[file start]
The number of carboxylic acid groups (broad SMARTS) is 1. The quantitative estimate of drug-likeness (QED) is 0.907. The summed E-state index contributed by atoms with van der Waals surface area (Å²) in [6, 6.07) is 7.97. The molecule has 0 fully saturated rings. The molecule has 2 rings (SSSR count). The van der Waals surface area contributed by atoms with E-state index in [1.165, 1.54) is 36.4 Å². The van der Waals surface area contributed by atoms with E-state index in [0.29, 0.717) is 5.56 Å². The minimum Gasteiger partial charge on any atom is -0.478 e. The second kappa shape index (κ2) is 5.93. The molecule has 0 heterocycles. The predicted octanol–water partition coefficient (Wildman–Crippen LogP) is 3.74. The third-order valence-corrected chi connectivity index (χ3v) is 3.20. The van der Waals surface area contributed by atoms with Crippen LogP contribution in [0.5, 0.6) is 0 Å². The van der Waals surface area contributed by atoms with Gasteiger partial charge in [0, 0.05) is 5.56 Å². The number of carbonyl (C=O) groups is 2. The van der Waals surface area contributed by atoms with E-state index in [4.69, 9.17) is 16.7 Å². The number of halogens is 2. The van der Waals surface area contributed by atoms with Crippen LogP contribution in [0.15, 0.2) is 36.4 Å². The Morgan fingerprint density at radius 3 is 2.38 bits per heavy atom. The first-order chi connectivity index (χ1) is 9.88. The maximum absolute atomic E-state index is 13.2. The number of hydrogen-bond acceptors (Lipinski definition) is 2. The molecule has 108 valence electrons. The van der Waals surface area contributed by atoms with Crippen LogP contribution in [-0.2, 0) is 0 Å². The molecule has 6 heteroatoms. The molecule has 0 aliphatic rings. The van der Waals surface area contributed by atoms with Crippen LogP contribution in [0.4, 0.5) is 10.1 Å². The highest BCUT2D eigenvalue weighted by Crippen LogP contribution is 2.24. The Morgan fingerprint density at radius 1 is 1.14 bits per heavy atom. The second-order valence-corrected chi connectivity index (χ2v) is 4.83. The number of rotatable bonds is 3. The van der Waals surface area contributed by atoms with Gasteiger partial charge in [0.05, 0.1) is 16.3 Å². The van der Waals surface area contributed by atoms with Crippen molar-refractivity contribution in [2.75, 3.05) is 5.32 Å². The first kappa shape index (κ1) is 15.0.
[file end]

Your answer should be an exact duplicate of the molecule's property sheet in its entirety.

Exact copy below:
The number of carboxylic acid groups (broad SMARTS) is 1. The quantitative estimate of drug-likeness (QED) is 0.907. The summed E-state index contributed by atoms with van der Waals surface area (Å²) in [6, 6.07) is 7.97. The molecule has 0 fully saturated rings. The molecule has 2 rings (SSSR count). The van der Waals surface area contributed by atoms with E-state index in [1.165, 1.54) is 36.4 Å². The van der Waals surface area contributed by atoms with E-state index in [0.29, 0.717) is 5.56 Å². The minimum Gasteiger partial charge on any atom is -0.478 e. The second kappa shape index (κ2) is 5.93. The molecule has 0 heterocycles. The predicted octanol–water partition coefficient (Wildman–Crippen LogP) is 3.74. The third-order valence-corrected chi connectivity index (χ3v) is 3.20. The van der Waals surface area contributed by atoms with Crippen LogP contribution in [0.5, 0.6) is 0 Å². The van der Waals surface area contributed by atoms with Gasteiger partial charge in [0, 0.05) is 5.56 Å². The number of carbonyl (C=O) groups is 2. The van der Waals surface area contributed by atoms with E-state index in [4.69, 9.17) is 16.7 Å². The number of halogens is 2. The van der Waals surface area contributed by atoms with Crippen LogP contribution in [0.15, 0.2) is 36.4 Å². The Morgan fingerprint density at radius 3 is 2.38 bits per heavy atom. The first-order chi connectivity index (χ1) is 9.88. The maximum absolute atomic E-state index is 13.2. The number of hydrogen-bond acceptors (Lipinski definition) is 2. The molecule has 108 valence electrons. The van der Waals surface area contributed by atoms with Crippen LogP contribution in [-0.2, 0) is 0 Å². The molecule has 6 heteroatoms. The molecule has 0 aliphatic rings. The van der Waals surface area contributed by atoms with Crippen LogP contribution in [0.4, 0.5) is 10.1 Å². The highest BCUT2D eigenvalue weighted by Crippen LogP contribution is 2.24. The Morgan fingerprint density at radius 1 is 1.14 bits per heavy atom. The second-order valence-corrected chi connectivity index (χ2v) is 4.83. The number of rotatable bonds is 3. The van der Waals surface area contributed by atoms with Gasteiger partial charge in [0.05, 0.1) is 16.3 Å². The van der Waals surface area contributed by atoms with Crippen molar-refractivity contribution in [2.75, 3.05) is 5.32 Å². The first kappa shape index (κ1) is 15.0.